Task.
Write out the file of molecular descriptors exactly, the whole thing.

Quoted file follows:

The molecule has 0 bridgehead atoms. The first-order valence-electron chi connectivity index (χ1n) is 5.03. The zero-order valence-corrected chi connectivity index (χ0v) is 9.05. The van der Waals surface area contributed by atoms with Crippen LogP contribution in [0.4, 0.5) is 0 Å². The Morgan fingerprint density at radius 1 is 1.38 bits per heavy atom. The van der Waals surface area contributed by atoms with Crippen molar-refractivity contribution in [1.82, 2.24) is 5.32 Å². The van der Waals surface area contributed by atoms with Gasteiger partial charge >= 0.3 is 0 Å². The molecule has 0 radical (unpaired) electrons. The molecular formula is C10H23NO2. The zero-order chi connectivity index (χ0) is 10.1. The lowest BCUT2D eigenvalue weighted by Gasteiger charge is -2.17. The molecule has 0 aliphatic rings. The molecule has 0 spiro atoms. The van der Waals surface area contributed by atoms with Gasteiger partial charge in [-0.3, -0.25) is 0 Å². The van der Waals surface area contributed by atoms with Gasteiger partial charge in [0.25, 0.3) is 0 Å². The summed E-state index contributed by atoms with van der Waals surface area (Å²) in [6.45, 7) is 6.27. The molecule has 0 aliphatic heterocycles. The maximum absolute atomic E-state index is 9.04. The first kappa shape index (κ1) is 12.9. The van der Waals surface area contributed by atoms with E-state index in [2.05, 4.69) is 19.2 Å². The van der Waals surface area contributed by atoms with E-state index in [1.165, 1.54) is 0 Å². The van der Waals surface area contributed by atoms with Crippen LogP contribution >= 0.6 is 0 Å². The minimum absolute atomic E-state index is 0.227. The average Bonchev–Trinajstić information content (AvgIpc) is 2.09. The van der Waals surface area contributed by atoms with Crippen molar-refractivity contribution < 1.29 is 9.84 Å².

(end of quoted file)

The molecule has 0 bridgehead atoms. The first-order valence-electron chi connectivity index (χ1n) is 5.03. The zero-order valence-corrected chi connectivity index (χ0v) is 9.05. The van der Waals surface area contributed by atoms with Crippen LogP contribution in [0.4, 0.5) is 0 Å². The Morgan fingerprint density at radius 1 is 1.38 bits per heavy atom. The van der Waals surface area contributed by atoms with Crippen molar-refractivity contribution in [1.82, 2.24) is 5.32 Å². The van der Waals surface area contributed by atoms with Gasteiger partial charge >= 0.3 is 0 Å². The molecule has 0 radical (unpaired) electrons. The molecular formula is C10H23NO2. The zero-order chi connectivity index (χ0) is 10.1. The lowest BCUT2D eigenvalue weighted by Gasteiger charge is -2.17. The molecule has 0 aliphatic rings. The molecule has 0 spiro atoms. The van der Waals surface area contributed by atoms with Gasteiger partial charge in [-0.3, -0.25) is 0 Å². The van der Waals surface area contributed by atoms with Gasteiger partial charge in [0.25, 0.3) is 0 Å². The summed E-state index contributed by atoms with van der Waals surface area (Å²) in [6.45, 7) is 6.27. The molecule has 0 aliphatic heterocycles. The maximum absolute atomic E-state index is 9.04. The first kappa shape index (κ1) is 12.9. The van der Waals surface area contributed by atoms with E-state index in [2.05, 4.69) is 19.2 Å². The van der Waals surface area contributed by atoms with E-state index in [1.165, 1.54) is 0 Å². The van der Waals surface area contributed by atoms with Crippen LogP contribution >= 0.6 is 0 Å². The minimum absolute atomic E-state index is 0.227. The average Bonchev–Trinajstić information content (AvgIpc) is 2.09. The van der Waals surface area contributed by atoms with Crippen molar-refractivity contribution < 1.29 is 9.84 Å².